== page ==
He hops in the car and speeds off. Screeching to a halt across the lake in time to see the sun’s rays break the horizon.

Officially published

I am officially a published author, albeit in a book of short stories my writers’ group put together. Still it’s something. I have added two stories to the collection. Both are up here but I’ve changed them since then. Both are set in Windsor, one is about journalists finding a scoop, and the other is set at Halloween.

More details on the book can be found here: http://windsorwriters.co.uk


Buy Now


I saw a post from a fellow writing group member about his villain and it got me thinking.

I don’t have a villain in the sense of someone everyone loves to hate. So many villains are actually liked, and in some cases they are liked more than the heroes.

Don’t get me wrong, I have antagonists, just no love to hate people. In the next one, I’m writing an annoying good guy. But again no love to hate bad guy.

I’m now wondering how important this kind of character is?

Often the key to building this character is forcing sympathy, showing the backstory, and how they got that way.

In a way, this love to hate person is liked because they have flaws. They aren’t put up high on a pedestal and out of reach. They are – in some cases – more relatable.

This is something I’ll need to think about some more.

Writing Challenge

A few months ago, a friend of mine ask me to join him in doing a writing challenge. At the time I dreaded agreeing to to it because I thought, “Oh no how can I possibly think of new stuff to write every time.” He told me the first task (he had a book for prompts), and at first I didn’t even understand it, then when I did I panicked because it was similar genre to what I was writing.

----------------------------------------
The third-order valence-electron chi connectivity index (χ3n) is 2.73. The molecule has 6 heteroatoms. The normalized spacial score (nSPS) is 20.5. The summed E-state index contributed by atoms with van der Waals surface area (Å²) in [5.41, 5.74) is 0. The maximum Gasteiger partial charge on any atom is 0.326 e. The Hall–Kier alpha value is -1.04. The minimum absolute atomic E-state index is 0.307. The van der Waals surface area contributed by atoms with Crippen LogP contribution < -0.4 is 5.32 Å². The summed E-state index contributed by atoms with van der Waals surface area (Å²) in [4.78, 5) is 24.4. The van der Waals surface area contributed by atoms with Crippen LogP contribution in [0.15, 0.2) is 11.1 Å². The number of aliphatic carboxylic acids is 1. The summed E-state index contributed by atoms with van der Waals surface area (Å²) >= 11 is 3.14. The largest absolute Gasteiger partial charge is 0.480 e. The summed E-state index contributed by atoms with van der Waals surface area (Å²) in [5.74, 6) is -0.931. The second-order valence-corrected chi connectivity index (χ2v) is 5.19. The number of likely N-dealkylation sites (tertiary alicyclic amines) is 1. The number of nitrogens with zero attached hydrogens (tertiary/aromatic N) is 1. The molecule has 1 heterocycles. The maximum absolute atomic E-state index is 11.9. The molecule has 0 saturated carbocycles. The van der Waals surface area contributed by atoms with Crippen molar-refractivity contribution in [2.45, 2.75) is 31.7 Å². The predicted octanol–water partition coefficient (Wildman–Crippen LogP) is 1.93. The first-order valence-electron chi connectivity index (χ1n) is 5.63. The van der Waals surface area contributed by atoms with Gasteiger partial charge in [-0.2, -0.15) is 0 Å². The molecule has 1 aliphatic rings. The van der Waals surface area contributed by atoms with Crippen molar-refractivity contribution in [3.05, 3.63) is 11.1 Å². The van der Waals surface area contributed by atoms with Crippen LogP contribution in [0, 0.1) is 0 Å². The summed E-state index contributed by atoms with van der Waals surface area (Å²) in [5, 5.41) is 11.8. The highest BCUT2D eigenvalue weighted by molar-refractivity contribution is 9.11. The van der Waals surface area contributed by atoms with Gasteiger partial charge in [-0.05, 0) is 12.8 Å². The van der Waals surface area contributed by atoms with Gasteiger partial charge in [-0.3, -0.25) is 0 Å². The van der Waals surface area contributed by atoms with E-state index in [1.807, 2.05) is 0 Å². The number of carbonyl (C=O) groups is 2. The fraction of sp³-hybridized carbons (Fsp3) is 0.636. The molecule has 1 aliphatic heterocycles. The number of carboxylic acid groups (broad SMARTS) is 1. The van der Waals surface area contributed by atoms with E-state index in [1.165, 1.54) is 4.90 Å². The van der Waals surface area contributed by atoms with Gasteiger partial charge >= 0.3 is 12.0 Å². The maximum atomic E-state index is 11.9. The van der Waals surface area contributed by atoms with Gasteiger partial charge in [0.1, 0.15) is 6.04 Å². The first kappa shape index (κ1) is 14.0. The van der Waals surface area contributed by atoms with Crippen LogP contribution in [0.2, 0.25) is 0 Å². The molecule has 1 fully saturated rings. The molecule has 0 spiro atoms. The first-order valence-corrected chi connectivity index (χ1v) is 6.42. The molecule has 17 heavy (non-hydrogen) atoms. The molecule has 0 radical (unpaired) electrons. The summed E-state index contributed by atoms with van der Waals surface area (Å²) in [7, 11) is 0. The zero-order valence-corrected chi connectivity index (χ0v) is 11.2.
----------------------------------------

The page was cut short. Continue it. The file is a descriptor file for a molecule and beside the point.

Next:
Then I calmed down and started thinking about it. One day at work the idea struck and I wrote it out. It was challenging to limit it to 500 words, as I’d really love to expand it. So I wrote it and sent it to him before the deadline, and eagerly awaited his. It never came.

Anyway, I found, much to my surprise that I actually enjoyed it. I had tried to do something similar on another blog (which eventually fizzled out), but having someone interested in reading it helped motivate me.

I know writing is supposed to be for enjoyment, not recognition, and it is when I’m working on my books. But writing these short posts I like to have an audience.

The door post was inspired by a photo someone I used to know had taken (I wish I could share it). I might share pieces I’ve written before, or new ones if I’m inspired. Next post will be the one I mentioned above.

Maybe I’ll get the book that came from and do the challenge myself. Hmmmm

The Hidden Door

All around is city life. All straight forward and clean cut. There isn’t much colour or mystery. It’s the perfect busy city presented to the world in all its glory. Not much in the way of creativity. Everything needs to be precise and controlled. In the hunt for knowledge nothing is left to the imagination. There is a clinical explanation for every little detail of life. Not much in the way of the unknown. 

Small details that go unnoticed in the greater scheme of city life. People are blinkered by their busy lives. Everything passes by in a blur of grey and routine.  

But if you look hard enough you can find pops of colour among the bleak outline. You can find the mysterious uncertainty yet to be discovered. Tiny wonders that catch the eye and draw people out of the blur. 

This can be seen by something as simple as a door. A door, unlike those around it. A small door tucked away at the side of a forgotten building. Hidden under curtains of flowers and ivy. 

A brown wooden door framed by little pink flowers and thin green tendrils of ivy. This unknown hidden door leading to an unknown place. 

It’s a small beacon of mystery in an otherwise stiflingly boring and linear world. 

It’s uniqueness a contrast to the monotony.